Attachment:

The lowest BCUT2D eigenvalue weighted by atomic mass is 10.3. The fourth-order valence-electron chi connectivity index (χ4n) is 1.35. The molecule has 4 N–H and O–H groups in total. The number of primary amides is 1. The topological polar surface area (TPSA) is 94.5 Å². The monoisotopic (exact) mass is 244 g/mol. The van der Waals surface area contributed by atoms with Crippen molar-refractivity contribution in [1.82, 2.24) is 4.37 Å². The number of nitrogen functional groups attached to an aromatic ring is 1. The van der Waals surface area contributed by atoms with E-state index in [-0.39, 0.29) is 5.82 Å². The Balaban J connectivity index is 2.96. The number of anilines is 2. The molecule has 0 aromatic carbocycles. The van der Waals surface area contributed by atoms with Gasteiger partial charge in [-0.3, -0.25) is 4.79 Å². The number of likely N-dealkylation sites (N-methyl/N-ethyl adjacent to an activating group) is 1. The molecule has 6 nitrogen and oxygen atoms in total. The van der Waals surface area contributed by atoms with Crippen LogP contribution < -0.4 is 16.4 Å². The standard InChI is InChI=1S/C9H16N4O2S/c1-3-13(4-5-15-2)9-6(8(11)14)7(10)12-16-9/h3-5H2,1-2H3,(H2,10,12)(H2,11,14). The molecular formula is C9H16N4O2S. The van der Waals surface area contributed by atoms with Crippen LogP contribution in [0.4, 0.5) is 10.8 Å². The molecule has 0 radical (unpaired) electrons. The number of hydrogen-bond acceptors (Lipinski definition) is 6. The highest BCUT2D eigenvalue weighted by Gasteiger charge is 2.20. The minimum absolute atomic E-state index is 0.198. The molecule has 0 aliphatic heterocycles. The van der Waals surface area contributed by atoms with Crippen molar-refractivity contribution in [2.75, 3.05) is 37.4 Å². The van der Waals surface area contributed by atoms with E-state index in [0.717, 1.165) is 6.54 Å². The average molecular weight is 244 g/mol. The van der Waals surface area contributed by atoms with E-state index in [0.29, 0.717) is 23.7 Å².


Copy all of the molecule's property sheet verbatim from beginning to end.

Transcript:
The lowest BCUT2D eigenvalue weighted by atomic mass is 10.3. The fourth-order valence-electron chi connectivity index (χ4n) is 1.35. The molecule has 4 N–H and O–H groups in total. The number of primary amides is 1. The topological polar surface area (TPSA) is 94.5 Å². The monoisotopic (exact) mass is 244 g/mol. The van der Waals surface area contributed by atoms with Crippen molar-refractivity contribution in [1.82, 2.24) is 4.37 Å². The number of nitrogen functional groups attached to an aromatic ring is 1. The van der Waals surface area contributed by atoms with E-state index in [-0.39, 0.29) is 5.82 Å². The Balaban J connectivity index is 2.96. The number of anilines is 2. The molecule has 0 aromatic carbocycles. The van der Waals surface area contributed by atoms with Gasteiger partial charge in [-0.3, -0.25) is 4.79 Å². The number of likely N-dealkylation sites (N-methyl/N-ethyl adjacent to an activating group) is 1. The molecule has 6 nitrogen and oxygen atoms in total. The van der Waals surface area contributed by atoms with Crippen LogP contribution < -0.4 is 16.4 Å². The standard InChI is InChI=1S/C9H16N4O2S/c1-3-13(4-5-15-2)9-6(8(11)14)7(10)12-16-9/h3-5H2,1-2H3,(H2,10,12)(H2,11,14). The molecular formula is C9H16N4O2S. The van der Waals surface area contributed by atoms with Crippen LogP contribution in [0.4, 0.5) is 10.8 Å². The molecule has 0 radical (unpaired) electrons. The number of hydrogen-bond acceptors (Lipinski definition) is 6. The highest BCUT2D eigenvalue weighted by Gasteiger charge is 2.20. The minimum absolute atomic E-state index is 0.198. The molecule has 0 aliphatic heterocycles. The van der Waals surface area contributed by atoms with Crippen molar-refractivity contribution in [2.75, 3.05) is 37.4 Å². The van der Waals surface area contributed by atoms with E-state index in [0.717, 1.165) is 6.54 Å². The average molecular weight is 244 g/mol. The van der Waals surface area contributed by atoms with E-state index in [0.29, 0.717) is 23.7 Å².